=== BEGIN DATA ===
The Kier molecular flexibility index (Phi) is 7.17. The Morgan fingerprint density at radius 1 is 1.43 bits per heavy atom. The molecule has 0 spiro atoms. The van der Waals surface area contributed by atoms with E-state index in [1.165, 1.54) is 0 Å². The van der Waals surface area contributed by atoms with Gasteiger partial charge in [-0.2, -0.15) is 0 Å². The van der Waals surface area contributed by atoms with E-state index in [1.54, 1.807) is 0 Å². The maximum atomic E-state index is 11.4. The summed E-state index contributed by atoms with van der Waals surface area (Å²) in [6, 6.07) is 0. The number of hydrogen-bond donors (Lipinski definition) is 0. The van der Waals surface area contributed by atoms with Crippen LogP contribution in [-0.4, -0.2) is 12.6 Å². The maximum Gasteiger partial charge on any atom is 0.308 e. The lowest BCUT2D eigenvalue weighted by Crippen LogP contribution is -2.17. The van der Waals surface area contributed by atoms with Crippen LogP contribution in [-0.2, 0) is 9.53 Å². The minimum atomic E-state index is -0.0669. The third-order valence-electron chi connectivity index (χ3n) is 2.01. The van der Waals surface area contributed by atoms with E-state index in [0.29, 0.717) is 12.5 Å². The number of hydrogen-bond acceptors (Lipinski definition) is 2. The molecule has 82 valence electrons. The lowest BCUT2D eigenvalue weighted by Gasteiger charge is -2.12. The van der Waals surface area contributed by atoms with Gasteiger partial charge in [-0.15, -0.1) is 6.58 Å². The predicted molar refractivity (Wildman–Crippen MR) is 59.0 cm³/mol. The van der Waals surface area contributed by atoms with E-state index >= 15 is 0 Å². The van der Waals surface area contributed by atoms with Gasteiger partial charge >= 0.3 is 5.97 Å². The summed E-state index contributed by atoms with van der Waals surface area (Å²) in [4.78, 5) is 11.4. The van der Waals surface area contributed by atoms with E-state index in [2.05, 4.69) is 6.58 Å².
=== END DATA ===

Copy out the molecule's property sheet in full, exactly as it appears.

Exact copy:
The Kier molecular flexibility index (Phi) is 7.17. The Morgan fingerprint density at radius 1 is 1.43 bits per heavy atom. The molecule has 0 spiro atoms. The van der Waals surface area contributed by atoms with E-state index in [1.165, 1.54) is 0 Å². The van der Waals surface area contributed by atoms with Gasteiger partial charge in [-0.2, -0.15) is 0 Å². The van der Waals surface area contributed by atoms with E-state index in [1.54, 1.807) is 0 Å². The maximum atomic E-state index is 11.4. The summed E-state index contributed by atoms with van der Waals surface area (Å²) in [6, 6.07) is 0. The number of hydrogen-bond donors (Lipinski definition) is 0. The van der Waals surface area contributed by atoms with Crippen LogP contribution in [-0.4, -0.2) is 12.6 Å². The maximum Gasteiger partial charge on any atom is 0.308 e. The lowest BCUT2D eigenvalue weighted by Crippen LogP contribution is -2.17. The van der Waals surface area contributed by atoms with Crippen LogP contribution in [-0.2, 0) is 9.53 Å². The minimum atomic E-state index is -0.0669. The third-order valence-electron chi connectivity index (χ3n) is 2.01. The van der Waals surface area contributed by atoms with E-state index in [0.29, 0.717) is 12.5 Å². The number of hydrogen-bond acceptors (Lipinski definition) is 2. The molecule has 82 valence electrons. The lowest BCUT2D eigenvalue weighted by Gasteiger charge is -2.12. The van der Waals surface area contributed by atoms with Gasteiger partial charge in [-0.15, -0.1) is 6.58 Å². The predicted molar refractivity (Wildman–Crippen MR) is 59.0 cm³/mol. The van der Waals surface area contributed by atoms with E-state index >= 15 is 0 Å². The van der Waals surface area contributed by atoms with Gasteiger partial charge >= 0.3 is 5.97 Å². The summed E-state index contributed by atoms with van der Waals surface area (Å²) in [4.78, 5) is 11.4. The van der Waals surface area contributed by atoms with E-state index in [2.05, 4.69) is 6.58 Å².